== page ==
On Stories: Understanding your theme, cautionary tales.

In my last post, I spoke about worldview as the unavoidable lens though which all tales are told.  Among other things, worldview is why anthropologists so love folktales and myths: because they can reveal so much about the culture, society, lifestyles, and overall shared views of a people.  They can reveal how those people viewed the universe and their place in it.

The same can be said for any modern work of fiction (and non-fiction).  Any modern tale will inevitably reflect something about our current culture, society, the world we live in and in particular, the author’s understanding of it all.  But here, to make it a good story, I offer these cautions:

Beware of showing the extremes:  A book, for example, about “how God is an idiot and how a brave soul can dethrone God and set the universe free” tell us more about the blinking atheist who wrote it than about the universe.  (Likewise, much “Christian” fiction does the same in reverse).  Be aware.  Our stories will reflect our perception of reality, but extreme positions don’t help others understand and deal with reality better, they simply reveal the author’s prejudices.

It can be a temptation to take a thought to its extreme limit and tell that story to express this “great truth.”  As often as not, though, I have seen that backfire, where readers find it hard to take anything the author says seriously, if they even bother to finish reading or listening to the story.  It can be a bit like being hit over the head with a sledgehammer.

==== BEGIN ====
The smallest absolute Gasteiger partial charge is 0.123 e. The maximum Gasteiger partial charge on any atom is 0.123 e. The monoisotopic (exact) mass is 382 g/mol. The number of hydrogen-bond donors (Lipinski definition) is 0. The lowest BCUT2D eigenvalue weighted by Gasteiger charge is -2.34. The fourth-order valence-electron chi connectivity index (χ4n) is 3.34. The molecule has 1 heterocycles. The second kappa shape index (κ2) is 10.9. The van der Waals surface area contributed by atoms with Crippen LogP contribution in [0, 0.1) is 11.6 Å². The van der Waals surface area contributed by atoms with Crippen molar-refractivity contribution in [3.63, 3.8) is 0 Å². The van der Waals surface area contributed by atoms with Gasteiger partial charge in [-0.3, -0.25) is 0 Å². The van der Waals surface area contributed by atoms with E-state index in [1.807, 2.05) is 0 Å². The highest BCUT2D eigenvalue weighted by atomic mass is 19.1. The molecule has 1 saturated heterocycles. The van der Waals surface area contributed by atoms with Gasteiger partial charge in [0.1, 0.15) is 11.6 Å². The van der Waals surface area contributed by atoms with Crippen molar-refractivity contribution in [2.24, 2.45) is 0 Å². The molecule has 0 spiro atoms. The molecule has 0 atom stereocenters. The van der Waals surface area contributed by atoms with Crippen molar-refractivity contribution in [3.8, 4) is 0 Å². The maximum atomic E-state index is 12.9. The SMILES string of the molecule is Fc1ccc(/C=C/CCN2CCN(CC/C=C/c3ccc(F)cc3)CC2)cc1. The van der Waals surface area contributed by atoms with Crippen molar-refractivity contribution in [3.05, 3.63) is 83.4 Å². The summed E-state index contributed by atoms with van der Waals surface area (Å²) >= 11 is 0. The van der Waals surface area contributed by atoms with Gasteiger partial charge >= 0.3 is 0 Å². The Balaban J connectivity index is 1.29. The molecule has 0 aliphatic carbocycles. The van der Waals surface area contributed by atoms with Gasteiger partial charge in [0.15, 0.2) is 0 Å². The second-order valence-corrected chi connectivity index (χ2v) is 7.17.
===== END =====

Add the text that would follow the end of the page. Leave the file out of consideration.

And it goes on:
Beware of oversimplification:  Likewise, the desire to simplify the story down to protagonist (good guys) and antagonist (bad guys) can be very strong.  My advice:  don’t give into the temptation.  It is the same temptation journalists give into daily:  to present their side of the story brilliantly and to find some blithering doofus to represent the other side. 

The truth is, life is complicated.  As many have said, sometimes the best stories are not even about the struggle between good and evil, but between two goods (or the lesser of two evils).  To be fair, the best stories consider two irreconcilable differences, like Kramer vs Kramer.  This is a messy world, and while the storyteller/storywriter has some compunction to bring order out of chaos, I feel it is best done in a careful way: a way that is “fair and balanced” as one news organization suggests; at least as far as our worldview will allow.

Remember:  The primary purpose in telling a story is to get the audience to pay attention (the reader to keep reading) right to the very end.

In sum.:  Many, if not most stories are told/written without any conscious examination of purpose (theme).  Mark Twain at the beginning of Huckleberry Finn was clear about that:  He said, “Anyone attempting to find a plot will be shot.”  Understand, though, that does not mean the story has no theme.  It may end up the result of muddled thinking, and sadly, many stories that line the bookshelves in the bookstores are exactly that: muddled and confused.  But the best are not.  They speak clearly to the author’s purpose in telling the story, whether the author did so consciously or not. 

Likewise, your story will say something, perhaps something unintended, but it is not a bad thing to consider what it is you are actually saying in the story, and why, and it may even suggest the best way to approach telling the story in the first place.  Something to think about.

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